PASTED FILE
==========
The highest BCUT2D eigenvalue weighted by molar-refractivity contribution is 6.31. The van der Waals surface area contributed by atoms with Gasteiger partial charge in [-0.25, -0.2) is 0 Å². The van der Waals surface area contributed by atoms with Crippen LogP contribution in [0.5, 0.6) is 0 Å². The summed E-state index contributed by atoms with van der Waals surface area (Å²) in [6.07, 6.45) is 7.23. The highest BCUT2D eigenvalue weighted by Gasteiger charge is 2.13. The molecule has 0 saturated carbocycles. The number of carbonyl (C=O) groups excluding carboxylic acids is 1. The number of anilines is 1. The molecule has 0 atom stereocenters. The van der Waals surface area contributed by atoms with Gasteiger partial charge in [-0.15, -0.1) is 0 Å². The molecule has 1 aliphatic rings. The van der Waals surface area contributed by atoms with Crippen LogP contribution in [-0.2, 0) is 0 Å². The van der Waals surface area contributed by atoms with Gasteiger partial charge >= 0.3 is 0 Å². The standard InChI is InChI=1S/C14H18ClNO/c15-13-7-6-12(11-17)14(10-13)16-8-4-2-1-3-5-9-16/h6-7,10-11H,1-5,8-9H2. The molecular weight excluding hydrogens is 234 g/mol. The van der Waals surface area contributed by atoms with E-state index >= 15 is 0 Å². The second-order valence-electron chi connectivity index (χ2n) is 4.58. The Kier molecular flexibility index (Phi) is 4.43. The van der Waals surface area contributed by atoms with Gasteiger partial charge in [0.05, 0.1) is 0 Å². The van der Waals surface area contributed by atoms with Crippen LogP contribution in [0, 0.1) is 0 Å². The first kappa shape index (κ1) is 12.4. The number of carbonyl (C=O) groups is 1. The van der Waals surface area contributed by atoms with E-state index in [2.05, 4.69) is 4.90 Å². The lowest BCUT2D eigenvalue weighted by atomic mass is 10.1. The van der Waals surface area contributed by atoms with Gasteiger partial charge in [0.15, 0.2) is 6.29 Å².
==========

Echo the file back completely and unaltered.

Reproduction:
The highest BCUT2D eigenvalue weighted by molar-refractivity contribution is 6.31. The van der Waals surface area contributed by atoms with Gasteiger partial charge in [-0.25, -0.2) is 0 Å². The van der Waals surface area contributed by atoms with Crippen LogP contribution in [0.5, 0.6) is 0 Å². The summed E-state index contributed by atoms with van der Waals surface area (Å²) in [6.07, 6.45) is 7.23. The highest BCUT2D eigenvalue weighted by Gasteiger charge is 2.13. The molecule has 0 saturated carbocycles. The number of carbonyl (C=O) groups excluding carboxylic acids is 1. The number of anilines is 1. The molecule has 0 atom stereocenters. The van der Waals surface area contributed by atoms with Gasteiger partial charge in [-0.15, -0.1) is 0 Å². The molecule has 1 aliphatic rings. The van der Waals surface area contributed by atoms with Crippen LogP contribution in [-0.2, 0) is 0 Å². The van der Waals surface area contributed by atoms with Gasteiger partial charge >= 0.3 is 0 Å². The standard InChI is InChI=1S/C14H18ClNO/c15-13-7-6-12(11-17)14(10-13)16-8-4-2-1-3-5-9-16/h6-7,10-11H,1-5,8-9H2. The molecular weight excluding hydrogens is 234 g/mol. The van der Waals surface area contributed by atoms with E-state index >= 15 is 0 Å². The second-order valence-electron chi connectivity index (χ2n) is 4.58. The Kier molecular flexibility index (Phi) is 4.43. The van der Waals surface area contributed by atoms with Gasteiger partial charge in [0.05, 0.1) is 0 Å². The van der Waals surface area contributed by atoms with Crippen LogP contribution in [0, 0.1) is 0 Å². The first kappa shape index (κ1) is 12.4. The number of carbonyl (C=O) groups is 1. The van der Waals surface area contributed by atoms with E-state index in [2.05, 4.69) is 4.90 Å². The lowest BCUT2D eigenvalue weighted by atomic mass is 10.1. The van der Waals surface area contributed by atoms with Gasteiger partial charge in [0.15, 0.2) is 6.29 Å².